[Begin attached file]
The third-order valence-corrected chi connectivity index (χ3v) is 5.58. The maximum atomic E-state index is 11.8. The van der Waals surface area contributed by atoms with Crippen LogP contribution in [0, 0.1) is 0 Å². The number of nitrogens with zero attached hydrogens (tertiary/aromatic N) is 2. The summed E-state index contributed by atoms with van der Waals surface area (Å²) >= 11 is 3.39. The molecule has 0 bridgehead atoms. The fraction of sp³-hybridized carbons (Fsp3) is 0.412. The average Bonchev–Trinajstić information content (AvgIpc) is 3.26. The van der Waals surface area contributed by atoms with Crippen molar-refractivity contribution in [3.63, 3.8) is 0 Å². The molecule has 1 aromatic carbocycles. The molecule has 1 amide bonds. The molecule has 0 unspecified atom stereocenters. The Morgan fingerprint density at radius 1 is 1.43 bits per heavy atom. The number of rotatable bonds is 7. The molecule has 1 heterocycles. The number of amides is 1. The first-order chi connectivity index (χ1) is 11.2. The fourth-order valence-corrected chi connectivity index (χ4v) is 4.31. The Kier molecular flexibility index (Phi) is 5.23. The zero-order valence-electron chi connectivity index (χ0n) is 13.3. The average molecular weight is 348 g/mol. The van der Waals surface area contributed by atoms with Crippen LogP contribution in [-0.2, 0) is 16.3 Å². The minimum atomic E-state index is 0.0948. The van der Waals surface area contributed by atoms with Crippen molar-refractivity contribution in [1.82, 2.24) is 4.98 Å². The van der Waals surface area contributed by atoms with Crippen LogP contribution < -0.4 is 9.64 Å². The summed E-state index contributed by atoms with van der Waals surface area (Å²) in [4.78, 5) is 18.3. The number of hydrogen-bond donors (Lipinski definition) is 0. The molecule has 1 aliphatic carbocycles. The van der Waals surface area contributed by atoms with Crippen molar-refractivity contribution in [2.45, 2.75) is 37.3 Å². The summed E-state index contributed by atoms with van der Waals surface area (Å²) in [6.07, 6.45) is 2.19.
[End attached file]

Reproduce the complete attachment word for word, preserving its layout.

The third-order valence-corrected chi connectivity index (χ3v) is 5.58. The maximum atomic E-state index is 11.8. The van der Waals surface area contributed by atoms with Crippen LogP contribution in [0, 0.1) is 0 Å². The number of nitrogens with zero attached hydrogens (tertiary/aromatic N) is 2. The summed E-state index contributed by atoms with van der Waals surface area (Å²) >= 11 is 3.39. The molecule has 0 bridgehead atoms. The fraction of sp³-hybridized carbons (Fsp3) is 0.412. The average Bonchev–Trinajstić information content (AvgIpc) is 3.26. The van der Waals surface area contributed by atoms with Crippen molar-refractivity contribution in [3.63, 3.8) is 0 Å². The molecule has 1 aromatic carbocycles. The molecule has 1 amide bonds. The molecule has 0 unspecified atom stereocenters. The Morgan fingerprint density at radius 1 is 1.43 bits per heavy atom. The number of rotatable bonds is 7. The molecule has 1 heterocycles. The number of amides is 1. The first-order chi connectivity index (χ1) is 11.2. The fourth-order valence-corrected chi connectivity index (χ4v) is 4.31. The Kier molecular flexibility index (Phi) is 5.23. The zero-order valence-electron chi connectivity index (χ0n) is 13.3. The average molecular weight is 348 g/mol. The van der Waals surface area contributed by atoms with Crippen LogP contribution in [-0.2, 0) is 16.3 Å². The minimum atomic E-state index is 0.0948. The van der Waals surface area contributed by atoms with Crippen molar-refractivity contribution in [1.82, 2.24) is 4.98 Å². The van der Waals surface area contributed by atoms with Crippen LogP contribution < -0.4 is 9.64 Å². The summed E-state index contributed by atoms with van der Waals surface area (Å²) in [4.78, 5) is 18.3. The number of hydrogen-bond donors (Lipinski definition) is 0. The molecule has 1 aliphatic carbocycles. The van der Waals surface area contributed by atoms with Crippen molar-refractivity contribution in [2.45, 2.75) is 37.3 Å². The summed E-state index contributed by atoms with van der Waals surface area (Å²) in [6.07, 6.45) is 2.19.